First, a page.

Avian poxvirus infections are widespread in the domestic poultry population but are also reported in wild birds. In poultry, these infections cause significant economic losses, while wild birds may be a reservoir for poxvirus which affects breeding poultry. However, wild birds may also exhibit characteristic anatomopathological changes. This study concerns the infection of wild-living great tits (Parus major) with the avian poxvirus in Poland.
Material and Methods
Samples of internal organs and skin collected from great tits were homogenised and total cellular DNA was isolated. In PCR, the primers complementary to gene encoding the core protein 4b of the HP44 strain of fowl poxvirus (FPV) were used.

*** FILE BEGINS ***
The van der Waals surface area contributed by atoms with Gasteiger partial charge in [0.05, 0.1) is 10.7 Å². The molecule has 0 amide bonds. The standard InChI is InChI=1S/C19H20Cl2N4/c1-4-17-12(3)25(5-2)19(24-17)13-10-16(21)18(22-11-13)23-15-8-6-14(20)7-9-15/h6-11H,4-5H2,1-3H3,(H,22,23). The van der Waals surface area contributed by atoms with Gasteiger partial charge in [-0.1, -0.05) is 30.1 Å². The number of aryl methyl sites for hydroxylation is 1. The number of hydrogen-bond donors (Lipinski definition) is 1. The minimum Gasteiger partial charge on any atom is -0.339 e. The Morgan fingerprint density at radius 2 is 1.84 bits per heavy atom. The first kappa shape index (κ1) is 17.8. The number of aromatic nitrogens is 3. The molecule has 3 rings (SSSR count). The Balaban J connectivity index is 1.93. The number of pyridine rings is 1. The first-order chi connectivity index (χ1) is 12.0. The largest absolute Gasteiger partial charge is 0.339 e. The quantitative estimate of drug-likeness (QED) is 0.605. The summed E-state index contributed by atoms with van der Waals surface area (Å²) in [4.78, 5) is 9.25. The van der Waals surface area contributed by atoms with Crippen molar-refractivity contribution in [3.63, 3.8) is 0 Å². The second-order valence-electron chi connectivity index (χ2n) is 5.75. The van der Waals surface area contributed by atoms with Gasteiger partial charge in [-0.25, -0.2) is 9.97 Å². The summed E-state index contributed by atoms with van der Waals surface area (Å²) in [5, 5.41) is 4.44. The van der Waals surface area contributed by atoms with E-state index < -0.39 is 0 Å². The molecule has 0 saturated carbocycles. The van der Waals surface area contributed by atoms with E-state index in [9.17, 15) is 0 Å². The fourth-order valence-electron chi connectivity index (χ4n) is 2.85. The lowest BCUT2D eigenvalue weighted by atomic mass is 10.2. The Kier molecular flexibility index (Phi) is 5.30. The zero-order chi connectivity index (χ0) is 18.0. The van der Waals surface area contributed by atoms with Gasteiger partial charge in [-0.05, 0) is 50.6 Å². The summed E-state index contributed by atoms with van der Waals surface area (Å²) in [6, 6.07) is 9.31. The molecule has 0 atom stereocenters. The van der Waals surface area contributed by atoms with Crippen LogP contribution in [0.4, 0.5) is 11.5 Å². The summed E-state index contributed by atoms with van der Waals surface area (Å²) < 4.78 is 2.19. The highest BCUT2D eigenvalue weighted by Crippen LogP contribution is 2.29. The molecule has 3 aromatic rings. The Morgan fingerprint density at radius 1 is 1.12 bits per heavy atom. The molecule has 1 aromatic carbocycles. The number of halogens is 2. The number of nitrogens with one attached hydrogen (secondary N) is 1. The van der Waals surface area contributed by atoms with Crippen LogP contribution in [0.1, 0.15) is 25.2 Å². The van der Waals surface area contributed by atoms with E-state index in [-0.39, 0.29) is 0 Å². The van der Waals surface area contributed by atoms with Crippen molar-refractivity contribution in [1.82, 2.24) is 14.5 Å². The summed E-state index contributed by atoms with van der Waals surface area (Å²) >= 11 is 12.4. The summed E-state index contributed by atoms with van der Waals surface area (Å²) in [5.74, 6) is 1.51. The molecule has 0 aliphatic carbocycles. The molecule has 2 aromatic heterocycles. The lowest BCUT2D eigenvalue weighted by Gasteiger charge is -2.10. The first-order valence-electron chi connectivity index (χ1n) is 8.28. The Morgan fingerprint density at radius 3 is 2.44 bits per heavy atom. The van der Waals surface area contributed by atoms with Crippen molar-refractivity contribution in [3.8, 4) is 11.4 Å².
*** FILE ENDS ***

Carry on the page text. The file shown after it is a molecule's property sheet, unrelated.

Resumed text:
After electrophoresis in 2% agarose gel, the PCR product of 578 bp characteristic for FPV was obtained in DNA samples isolated from skin lesions and the heart. The analysis of the nucleotide sequence of the virus strain showed 99% similarity to many poxviruses previously isolated from great tits and other free birds at various sites in the world.
This paper is the first clinically documented evidence obtained in laboratory conditions of avian poxvirus cases in great tits in Poland.